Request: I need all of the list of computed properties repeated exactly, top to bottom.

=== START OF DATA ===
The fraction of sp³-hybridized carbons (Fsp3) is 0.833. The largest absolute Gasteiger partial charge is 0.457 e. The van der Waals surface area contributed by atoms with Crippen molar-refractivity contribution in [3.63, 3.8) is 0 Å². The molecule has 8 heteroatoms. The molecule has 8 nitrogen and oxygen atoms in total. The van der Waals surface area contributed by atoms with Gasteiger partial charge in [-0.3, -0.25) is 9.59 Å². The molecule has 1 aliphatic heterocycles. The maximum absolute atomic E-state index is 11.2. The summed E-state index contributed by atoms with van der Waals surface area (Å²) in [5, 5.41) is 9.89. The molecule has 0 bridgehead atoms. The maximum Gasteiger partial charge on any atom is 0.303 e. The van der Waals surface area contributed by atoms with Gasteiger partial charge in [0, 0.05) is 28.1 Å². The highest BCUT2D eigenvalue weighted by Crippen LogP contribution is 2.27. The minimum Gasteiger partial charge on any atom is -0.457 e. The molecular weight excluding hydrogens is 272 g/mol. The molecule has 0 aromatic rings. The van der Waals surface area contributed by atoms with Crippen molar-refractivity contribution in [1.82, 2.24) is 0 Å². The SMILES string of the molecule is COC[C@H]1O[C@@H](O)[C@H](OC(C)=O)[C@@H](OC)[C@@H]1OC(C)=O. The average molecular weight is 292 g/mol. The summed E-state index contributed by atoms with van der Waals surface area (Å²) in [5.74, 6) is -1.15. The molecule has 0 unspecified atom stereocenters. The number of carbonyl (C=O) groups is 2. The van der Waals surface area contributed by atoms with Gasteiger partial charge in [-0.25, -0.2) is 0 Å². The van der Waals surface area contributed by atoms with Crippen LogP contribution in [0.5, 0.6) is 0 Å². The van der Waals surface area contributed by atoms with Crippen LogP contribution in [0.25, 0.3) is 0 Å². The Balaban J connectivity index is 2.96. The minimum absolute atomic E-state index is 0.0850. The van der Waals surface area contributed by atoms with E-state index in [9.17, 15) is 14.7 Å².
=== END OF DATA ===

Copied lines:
The fraction of sp³-hybridized carbons (Fsp3) is 0.833. The largest absolute Gasteiger partial charge is 0.457 e. The van der Waals surface area contributed by atoms with Crippen molar-refractivity contribution in [3.63, 3.8) is 0 Å². The molecule has 8 heteroatoms. The molecule has 8 nitrogen and oxygen atoms in total. The van der Waals surface area contributed by atoms with Gasteiger partial charge in [-0.3, -0.25) is 9.59 Å². The molecule has 1 aliphatic heterocycles. The maximum absolute atomic E-state index is 11.2. The summed E-state index contributed by atoms with van der Waals surface area (Å²) in [5, 5.41) is 9.89. The molecule has 0 bridgehead atoms. The maximum Gasteiger partial charge on any atom is 0.303 e. The van der Waals surface area contributed by atoms with Gasteiger partial charge in [0, 0.05) is 28.1 Å². The highest BCUT2D eigenvalue weighted by Crippen LogP contribution is 2.27. The minimum Gasteiger partial charge on any atom is -0.457 e. The molecular weight excluding hydrogens is 272 g/mol. The molecule has 0 aromatic rings. The van der Waals surface area contributed by atoms with Crippen molar-refractivity contribution in [1.82, 2.24) is 0 Å². The SMILES string of the molecule is COC[C@H]1O[C@@H](O)[C@H](OC(C)=O)[C@@H](OC)[C@@H]1OC(C)=O. The average molecular weight is 292 g/mol. The summed E-state index contributed by atoms with van der Waals surface area (Å²) in [5.74, 6) is -1.15. The molecule has 0 unspecified atom stereocenters. The number of carbonyl (C=O) groups is 2. The van der Waals surface area contributed by atoms with Gasteiger partial charge in [-0.25, -0.2) is 0 Å². The van der Waals surface area contributed by atoms with Crippen LogP contribution in [0.5, 0.6) is 0 Å². The van der Waals surface area contributed by atoms with Crippen LogP contribution in [0.25, 0.3) is 0 Å². The Balaban J connectivity index is 2.96. The minimum absolute atomic E-state index is 0.0850. The van der Waals surface area contributed by atoms with E-state index in [9.17, 15) is 14.7 Å².